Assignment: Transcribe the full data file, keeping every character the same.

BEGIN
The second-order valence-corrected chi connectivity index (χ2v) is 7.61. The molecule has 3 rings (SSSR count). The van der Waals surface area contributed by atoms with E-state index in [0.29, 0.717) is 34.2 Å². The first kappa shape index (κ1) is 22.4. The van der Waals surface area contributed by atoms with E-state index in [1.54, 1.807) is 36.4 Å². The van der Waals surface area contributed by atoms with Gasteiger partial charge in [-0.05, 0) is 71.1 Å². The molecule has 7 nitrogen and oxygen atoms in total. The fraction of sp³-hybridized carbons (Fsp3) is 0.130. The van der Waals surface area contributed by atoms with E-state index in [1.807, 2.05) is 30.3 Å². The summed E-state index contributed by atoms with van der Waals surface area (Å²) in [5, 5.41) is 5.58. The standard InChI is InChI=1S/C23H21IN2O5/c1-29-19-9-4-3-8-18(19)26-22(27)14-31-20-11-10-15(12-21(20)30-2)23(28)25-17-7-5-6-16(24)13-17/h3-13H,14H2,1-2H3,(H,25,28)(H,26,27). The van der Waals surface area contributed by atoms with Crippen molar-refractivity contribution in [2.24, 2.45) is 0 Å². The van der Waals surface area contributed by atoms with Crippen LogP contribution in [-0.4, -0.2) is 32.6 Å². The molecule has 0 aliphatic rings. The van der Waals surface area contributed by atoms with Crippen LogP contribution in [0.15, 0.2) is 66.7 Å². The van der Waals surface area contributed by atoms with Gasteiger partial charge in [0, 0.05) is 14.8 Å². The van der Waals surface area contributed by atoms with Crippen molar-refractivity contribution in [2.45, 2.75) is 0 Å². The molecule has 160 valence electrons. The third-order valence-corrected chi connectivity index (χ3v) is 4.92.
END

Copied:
The second-order valence-corrected chi connectivity index (χ2v) is 7.61. The molecule has 3 rings (SSSR count). The van der Waals surface area contributed by atoms with E-state index in [0.29, 0.717) is 34.2 Å². The first kappa shape index (κ1) is 22.4. The van der Waals surface area contributed by atoms with E-state index in [1.54, 1.807) is 36.4 Å². The van der Waals surface area contributed by atoms with Gasteiger partial charge in [-0.05, 0) is 71.1 Å². The molecule has 7 nitrogen and oxygen atoms in total. The fraction of sp³-hybridized carbons (Fsp3) is 0.130. The van der Waals surface area contributed by atoms with E-state index in [1.807, 2.05) is 30.3 Å². The summed E-state index contributed by atoms with van der Waals surface area (Å²) in [5, 5.41) is 5.58. The standard InChI is InChI=1S/C23H21IN2O5/c1-29-19-9-4-3-8-18(19)26-22(27)14-31-20-11-10-15(12-21(20)30-2)23(28)25-17-7-5-6-16(24)13-17/h3-13H,14H2,1-2H3,(H,25,28)(H,26,27). The van der Waals surface area contributed by atoms with Crippen molar-refractivity contribution in [2.24, 2.45) is 0 Å². The van der Waals surface area contributed by atoms with Crippen LogP contribution in [-0.4, -0.2) is 32.6 Å². The molecule has 0 aliphatic rings. The van der Waals surface area contributed by atoms with Crippen LogP contribution in [0.15, 0.2) is 66.7 Å². The van der Waals surface area contributed by atoms with Gasteiger partial charge in [0, 0.05) is 14.8 Å². The van der Waals surface area contributed by atoms with Crippen molar-refractivity contribution in [2.45, 2.75) is 0 Å². The molecule has 160 valence electrons. The third-order valence-corrected chi connectivity index (χ3v) is 4.92.